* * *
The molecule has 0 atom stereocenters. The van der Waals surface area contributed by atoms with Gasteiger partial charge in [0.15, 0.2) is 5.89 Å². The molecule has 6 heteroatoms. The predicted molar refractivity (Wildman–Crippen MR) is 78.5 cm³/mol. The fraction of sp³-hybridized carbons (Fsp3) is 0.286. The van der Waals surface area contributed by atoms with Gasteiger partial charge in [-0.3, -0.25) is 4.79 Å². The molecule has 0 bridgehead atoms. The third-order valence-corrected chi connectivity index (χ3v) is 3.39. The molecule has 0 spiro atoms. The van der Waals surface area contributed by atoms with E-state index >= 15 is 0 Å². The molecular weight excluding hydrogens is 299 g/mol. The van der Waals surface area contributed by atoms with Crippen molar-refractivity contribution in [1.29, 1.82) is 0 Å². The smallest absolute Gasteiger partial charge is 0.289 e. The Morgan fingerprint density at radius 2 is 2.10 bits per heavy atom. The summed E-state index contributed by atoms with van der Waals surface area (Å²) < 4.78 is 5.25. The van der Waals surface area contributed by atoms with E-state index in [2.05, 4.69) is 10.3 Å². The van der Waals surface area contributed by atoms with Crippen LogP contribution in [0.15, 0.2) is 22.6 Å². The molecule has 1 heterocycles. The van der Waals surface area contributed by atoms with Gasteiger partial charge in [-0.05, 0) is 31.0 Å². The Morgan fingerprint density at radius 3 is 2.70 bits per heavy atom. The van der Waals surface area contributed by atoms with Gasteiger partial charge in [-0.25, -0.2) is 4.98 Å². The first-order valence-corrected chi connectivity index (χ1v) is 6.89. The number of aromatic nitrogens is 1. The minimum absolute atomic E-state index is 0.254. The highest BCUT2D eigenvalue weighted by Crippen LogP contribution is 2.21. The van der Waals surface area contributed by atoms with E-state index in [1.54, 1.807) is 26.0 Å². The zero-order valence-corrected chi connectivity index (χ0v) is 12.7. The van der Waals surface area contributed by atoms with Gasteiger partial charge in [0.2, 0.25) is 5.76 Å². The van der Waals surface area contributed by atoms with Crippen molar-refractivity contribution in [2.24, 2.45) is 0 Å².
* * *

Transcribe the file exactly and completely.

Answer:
The molecule has 0 atom stereocenters. The van der Waals surface area contributed by atoms with Gasteiger partial charge in [0.15, 0.2) is 5.89 Å². The molecule has 6 heteroatoms. The predicted molar refractivity (Wildman–Crippen MR) is 78.5 cm³/mol. The fraction of sp³-hybridized carbons (Fsp3) is 0.286. The van der Waals surface area contributed by atoms with Gasteiger partial charge in [-0.3, -0.25) is 4.79 Å². The molecule has 0 bridgehead atoms. The third-order valence-corrected chi connectivity index (χ3v) is 3.39. The molecule has 0 spiro atoms. The van der Waals surface area contributed by atoms with E-state index >= 15 is 0 Å². The molecular weight excluding hydrogens is 299 g/mol. The van der Waals surface area contributed by atoms with Crippen molar-refractivity contribution in [1.29, 1.82) is 0 Å². The smallest absolute Gasteiger partial charge is 0.289 e. The Morgan fingerprint density at radius 2 is 2.10 bits per heavy atom. The summed E-state index contributed by atoms with van der Waals surface area (Å²) < 4.78 is 5.25. The van der Waals surface area contributed by atoms with E-state index in [2.05, 4.69) is 10.3 Å². The van der Waals surface area contributed by atoms with Crippen LogP contribution in [0.15, 0.2) is 22.6 Å². The molecule has 1 heterocycles. The van der Waals surface area contributed by atoms with Gasteiger partial charge in [-0.05, 0) is 31.0 Å². The Morgan fingerprint density at radius 3 is 2.70 bits per heavy atom. The van der Waals surface area contributed by atoms with Gasteiger partial charge in [-0.25, -0.2) is 4.98 Å². The first-order valence-corrected chi connectivity index (χ1v) is 6.89. The number of aromatic nitrogens is 1. The minimum absolute atomic E-state index is 0.254. The highest BCUT2D eigenvalue weighted by Crippen LogP contribution is 2.21. The van der Waals surface area contributed by atoms with E-state index in [1.54, 1.807) is 26.0 Å². The zero-order valence-corrected chi connectivity index (χ0v) is 12.7. The van der Waals surface area contributed by atoms with Gasteiger partial charge in [0.2, 0.25) is 5.76 Å². The van der Waals surface area contributed by atoms with Crippen molar-refractivity contribution in [2.24, 2.45) is 0 Å².